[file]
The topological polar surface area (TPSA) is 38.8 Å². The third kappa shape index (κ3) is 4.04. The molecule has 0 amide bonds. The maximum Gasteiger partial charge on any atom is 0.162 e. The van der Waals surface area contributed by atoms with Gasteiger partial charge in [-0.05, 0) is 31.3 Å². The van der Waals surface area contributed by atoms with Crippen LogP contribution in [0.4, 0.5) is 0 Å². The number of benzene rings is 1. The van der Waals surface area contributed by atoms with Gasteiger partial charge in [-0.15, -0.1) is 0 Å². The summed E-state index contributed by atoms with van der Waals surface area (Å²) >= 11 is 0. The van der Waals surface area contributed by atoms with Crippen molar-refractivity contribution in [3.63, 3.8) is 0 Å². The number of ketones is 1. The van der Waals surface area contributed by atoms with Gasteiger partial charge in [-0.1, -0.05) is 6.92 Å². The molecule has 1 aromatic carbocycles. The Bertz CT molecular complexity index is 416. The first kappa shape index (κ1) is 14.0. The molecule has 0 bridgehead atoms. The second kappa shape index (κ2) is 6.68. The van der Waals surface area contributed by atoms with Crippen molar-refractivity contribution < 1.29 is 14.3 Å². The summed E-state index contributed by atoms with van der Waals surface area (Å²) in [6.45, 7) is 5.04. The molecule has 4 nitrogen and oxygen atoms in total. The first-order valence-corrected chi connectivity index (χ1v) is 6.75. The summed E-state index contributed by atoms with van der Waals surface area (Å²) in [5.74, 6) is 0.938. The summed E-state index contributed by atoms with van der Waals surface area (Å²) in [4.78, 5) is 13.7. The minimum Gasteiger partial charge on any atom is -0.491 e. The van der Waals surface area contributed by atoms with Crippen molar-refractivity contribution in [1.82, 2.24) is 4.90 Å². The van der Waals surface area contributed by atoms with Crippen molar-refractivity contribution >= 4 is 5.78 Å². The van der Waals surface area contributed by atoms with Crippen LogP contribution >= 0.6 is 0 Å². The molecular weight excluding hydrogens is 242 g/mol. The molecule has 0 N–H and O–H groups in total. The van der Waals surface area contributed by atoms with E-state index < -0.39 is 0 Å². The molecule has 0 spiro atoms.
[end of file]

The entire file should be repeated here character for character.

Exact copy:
The topological polar surface area (TPSA) is 38.8 Å². The third kappa shape index (κ3) is 4.04. The molecule has 0 amide bonds. The maximum Gasteiger partial charge on any atom is 0.162 e. The van der Waals surface area contributed by atoms with Gasteiger partial charge in [-0.05, 0) is 31.3 Å². The van der Waals surface area contributed by atoms with Crippen LogP contribution in [0.4, 0.5) is 0 Å². The number of benzene rings is 1. The van der Waals surface area contributed by atoms with Gasteiger partial charge in [-0.15, -0.1) is 0 Å². The summed E-state index contributed by atoms with van der Waals surface area (Å²) >= 11 is 0. The van der Waals surface area contributed by atoms with Crippen molar-refractivity contribution in [3.63, 3.8) is 0 Å². The number of ketones is 1. The van der Waals surface area contributed by atoms with Gasteiger partial charge in [-0.1, -0.05) is 6.92 Å². The molecule has 1 aromatic carbocycles. The Bertz CT molecular complexity index is 416. The first kappa shape index (κ1) is 14.0. The molecule has 0 bridgehead atoms. The second kappa shape index (κ2) is 6.68. The van der Waals surface area contributed by atoms with Crippen molar-refractivity contribution < 1.29 is 14.3 Å². The summed E-state index contributed by atoms with van der Waals surface area (Å²) in [6.45, 7) is 5.04. The molecule has 4 nitrogen and oxygen atoms in total. The first-order valence-corrected chi connectivity index (χ1v) is 6.75. The summed E-state index contributed by atoms with van der Waals surface area (Å²) in [5.74, 6) is 0.938. The summed E-state index contributed by atoms with van der Waals surface area (Å²) in [4.78, 5) is 13.7. The minimum Gasteiger partial charge on any atom is -0.491 e. The van der Waals surface area contributed by atoms with Crippen molar-refractivity contribution in [1.82, 2.24) is 4.90 Å². The van der Waals surface area contributed by atoms with Crippen molar-refractivity contribution >= 4 is 5.78 Å². The van der Waals surface area contributed by atoms with Crippen LogP contribution >= 0.6 is 0 Å². The molecular weight excluding hydrogens is 242 g/mol. The molecule has 0 N–H and O–H groups in total. The van der Waals surface area contributed by atoms with E-state index < -0.39 is 0 Å². The molecule has 0 spiro atoms.